Essay: “Traditional budgeting is counterproductive in today’s fast paced and highly competitive environment. Instead of tinkering with current budgeting systems, managers would be better off abandoning budgeting altogether – that is, companies should move beyond budgeting.” Discuss
In the worsening economic conditions we live in today the question of the efficiency of budgets is constantly being discussed. “The usefulness of budgets has generated much recent discussion and debate. Though budgets are useful for coordination, communication, and performance evaluation, many people consider them the cause of gaming and earnings manipulation by managers, time-consuming and costly to develop, and a barrier to change.”(Murray-Lindsay and Libby, 2007) Van Mourik (2006) states, “Research suggests that 80% of companies are dissatisfied with their planning and budgeting processes and it has been estimated that these processes use up to 20% of all management time.”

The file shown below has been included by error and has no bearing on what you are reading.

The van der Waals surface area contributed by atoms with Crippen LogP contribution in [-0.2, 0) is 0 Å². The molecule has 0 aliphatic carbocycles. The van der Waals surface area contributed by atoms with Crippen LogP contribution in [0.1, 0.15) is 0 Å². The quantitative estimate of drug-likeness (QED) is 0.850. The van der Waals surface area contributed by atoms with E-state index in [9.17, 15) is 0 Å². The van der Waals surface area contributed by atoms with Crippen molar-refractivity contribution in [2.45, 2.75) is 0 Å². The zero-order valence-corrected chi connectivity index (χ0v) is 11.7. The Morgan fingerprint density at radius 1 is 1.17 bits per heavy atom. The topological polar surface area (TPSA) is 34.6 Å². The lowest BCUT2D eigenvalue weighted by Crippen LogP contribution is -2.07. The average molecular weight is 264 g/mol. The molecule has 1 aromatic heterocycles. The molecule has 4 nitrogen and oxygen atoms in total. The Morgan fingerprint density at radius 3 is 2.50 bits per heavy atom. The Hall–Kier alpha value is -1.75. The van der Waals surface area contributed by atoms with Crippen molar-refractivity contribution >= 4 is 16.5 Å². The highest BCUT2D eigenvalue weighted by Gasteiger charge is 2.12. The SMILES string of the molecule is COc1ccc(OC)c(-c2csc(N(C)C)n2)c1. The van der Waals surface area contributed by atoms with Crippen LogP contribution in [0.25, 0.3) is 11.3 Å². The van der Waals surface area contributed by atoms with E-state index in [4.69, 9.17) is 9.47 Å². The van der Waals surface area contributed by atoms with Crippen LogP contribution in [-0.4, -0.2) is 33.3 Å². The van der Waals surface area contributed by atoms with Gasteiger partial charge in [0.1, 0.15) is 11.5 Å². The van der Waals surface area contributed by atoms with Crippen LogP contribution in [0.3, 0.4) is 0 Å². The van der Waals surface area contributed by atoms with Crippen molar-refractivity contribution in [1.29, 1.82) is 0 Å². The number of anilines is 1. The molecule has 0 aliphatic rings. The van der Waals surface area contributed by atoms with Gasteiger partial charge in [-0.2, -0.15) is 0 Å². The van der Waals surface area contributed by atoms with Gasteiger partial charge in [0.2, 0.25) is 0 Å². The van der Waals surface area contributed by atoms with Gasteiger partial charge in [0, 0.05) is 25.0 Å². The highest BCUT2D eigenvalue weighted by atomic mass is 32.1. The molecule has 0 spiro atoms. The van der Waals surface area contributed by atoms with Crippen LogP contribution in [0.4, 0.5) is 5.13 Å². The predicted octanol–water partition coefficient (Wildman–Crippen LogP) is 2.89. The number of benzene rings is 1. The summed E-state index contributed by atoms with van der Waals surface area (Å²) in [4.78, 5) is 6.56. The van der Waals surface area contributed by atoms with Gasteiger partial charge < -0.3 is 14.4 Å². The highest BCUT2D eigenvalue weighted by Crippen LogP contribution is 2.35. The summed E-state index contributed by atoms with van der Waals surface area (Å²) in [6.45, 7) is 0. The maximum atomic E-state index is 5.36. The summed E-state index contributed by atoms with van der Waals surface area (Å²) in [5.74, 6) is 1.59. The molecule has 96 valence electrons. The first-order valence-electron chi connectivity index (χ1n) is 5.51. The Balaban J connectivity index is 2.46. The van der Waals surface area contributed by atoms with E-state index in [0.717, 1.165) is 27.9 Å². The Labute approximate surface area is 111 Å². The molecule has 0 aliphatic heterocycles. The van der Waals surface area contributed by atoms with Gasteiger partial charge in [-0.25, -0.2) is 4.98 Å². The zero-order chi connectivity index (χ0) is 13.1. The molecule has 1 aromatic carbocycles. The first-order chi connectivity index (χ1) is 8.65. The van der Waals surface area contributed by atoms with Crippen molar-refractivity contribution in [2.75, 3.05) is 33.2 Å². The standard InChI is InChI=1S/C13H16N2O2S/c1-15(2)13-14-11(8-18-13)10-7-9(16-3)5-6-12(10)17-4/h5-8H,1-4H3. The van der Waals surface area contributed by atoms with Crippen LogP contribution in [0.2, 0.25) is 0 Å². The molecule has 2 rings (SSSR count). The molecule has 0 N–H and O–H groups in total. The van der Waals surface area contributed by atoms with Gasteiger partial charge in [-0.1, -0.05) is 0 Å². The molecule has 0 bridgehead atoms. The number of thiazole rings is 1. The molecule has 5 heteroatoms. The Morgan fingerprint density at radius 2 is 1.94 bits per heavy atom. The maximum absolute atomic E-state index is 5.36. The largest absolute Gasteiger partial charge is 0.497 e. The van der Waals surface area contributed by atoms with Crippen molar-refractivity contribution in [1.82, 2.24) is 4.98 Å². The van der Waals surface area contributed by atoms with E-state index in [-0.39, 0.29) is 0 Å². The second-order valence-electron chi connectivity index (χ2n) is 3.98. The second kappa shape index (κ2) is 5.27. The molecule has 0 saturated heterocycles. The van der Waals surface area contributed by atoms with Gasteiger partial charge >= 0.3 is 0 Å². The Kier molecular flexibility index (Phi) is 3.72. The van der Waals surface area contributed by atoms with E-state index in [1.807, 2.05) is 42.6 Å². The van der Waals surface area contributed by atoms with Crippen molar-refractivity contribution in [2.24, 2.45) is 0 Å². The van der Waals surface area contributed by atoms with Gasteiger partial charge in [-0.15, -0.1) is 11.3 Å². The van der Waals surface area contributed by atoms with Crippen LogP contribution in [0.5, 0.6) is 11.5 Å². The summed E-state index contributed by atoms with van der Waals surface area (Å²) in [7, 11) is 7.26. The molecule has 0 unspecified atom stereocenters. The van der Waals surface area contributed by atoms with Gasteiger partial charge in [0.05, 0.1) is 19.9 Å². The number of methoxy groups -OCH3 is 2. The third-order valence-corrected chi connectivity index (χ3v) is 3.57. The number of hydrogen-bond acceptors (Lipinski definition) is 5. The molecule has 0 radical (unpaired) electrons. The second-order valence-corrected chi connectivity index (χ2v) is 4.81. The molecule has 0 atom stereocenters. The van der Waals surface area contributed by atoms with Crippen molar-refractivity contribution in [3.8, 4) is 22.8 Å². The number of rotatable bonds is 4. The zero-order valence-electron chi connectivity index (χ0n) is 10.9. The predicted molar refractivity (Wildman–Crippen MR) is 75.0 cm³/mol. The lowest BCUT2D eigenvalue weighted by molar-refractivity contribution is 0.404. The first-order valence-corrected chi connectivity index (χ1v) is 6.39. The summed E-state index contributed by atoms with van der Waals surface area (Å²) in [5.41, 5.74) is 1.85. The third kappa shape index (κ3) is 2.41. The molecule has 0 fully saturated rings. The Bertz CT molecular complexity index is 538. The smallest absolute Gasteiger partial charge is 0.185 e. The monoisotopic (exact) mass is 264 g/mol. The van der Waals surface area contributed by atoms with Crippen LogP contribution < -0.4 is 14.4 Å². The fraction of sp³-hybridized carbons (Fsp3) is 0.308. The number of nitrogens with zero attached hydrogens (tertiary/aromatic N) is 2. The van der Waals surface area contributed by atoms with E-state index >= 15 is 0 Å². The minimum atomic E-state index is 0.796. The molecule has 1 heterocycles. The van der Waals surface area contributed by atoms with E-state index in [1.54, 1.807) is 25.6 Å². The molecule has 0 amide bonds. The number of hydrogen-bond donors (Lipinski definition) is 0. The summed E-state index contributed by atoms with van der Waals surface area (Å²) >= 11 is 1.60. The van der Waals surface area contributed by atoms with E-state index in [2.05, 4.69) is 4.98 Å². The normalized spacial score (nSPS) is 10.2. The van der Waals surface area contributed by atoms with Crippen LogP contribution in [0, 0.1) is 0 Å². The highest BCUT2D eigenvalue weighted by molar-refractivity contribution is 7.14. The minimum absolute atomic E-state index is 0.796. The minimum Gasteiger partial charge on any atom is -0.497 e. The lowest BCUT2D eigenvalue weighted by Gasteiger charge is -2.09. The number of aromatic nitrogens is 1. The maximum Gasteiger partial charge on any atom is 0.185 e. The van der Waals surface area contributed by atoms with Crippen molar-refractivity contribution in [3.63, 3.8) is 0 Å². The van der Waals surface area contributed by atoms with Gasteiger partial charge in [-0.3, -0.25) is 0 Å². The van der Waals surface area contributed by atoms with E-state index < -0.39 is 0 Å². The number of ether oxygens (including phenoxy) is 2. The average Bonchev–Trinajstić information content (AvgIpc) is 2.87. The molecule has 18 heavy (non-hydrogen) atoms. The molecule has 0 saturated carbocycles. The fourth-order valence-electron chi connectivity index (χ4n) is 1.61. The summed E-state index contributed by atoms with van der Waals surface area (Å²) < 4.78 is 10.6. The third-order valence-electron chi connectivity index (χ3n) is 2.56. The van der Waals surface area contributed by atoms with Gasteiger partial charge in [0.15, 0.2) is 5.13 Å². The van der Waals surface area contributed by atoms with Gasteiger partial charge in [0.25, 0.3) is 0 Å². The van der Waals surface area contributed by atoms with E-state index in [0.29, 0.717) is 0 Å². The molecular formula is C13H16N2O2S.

Research completed by Schmidt (1992) states, “In a study of 10 large energy, transportation and banking companies, we found that, on average, the equivalent of 5% of all staff employees were devoted full-time to budgeting activities. At one of these companies, which has a staff-support team of 3,000 employees, 160 employees devote time to aspect of budgeting. “Total budgetary costs in this company “may exceed $20 million a year”. I believe if a company is investing this much time and money in the process they should trust it whole heartedly but alas even a company with that much committed to the process are voicing their concerns at the process. Jack Welch, former CEO of General Electric, is attributed as saying, “the budget is the bane of corporate America.” (Daum, 2002)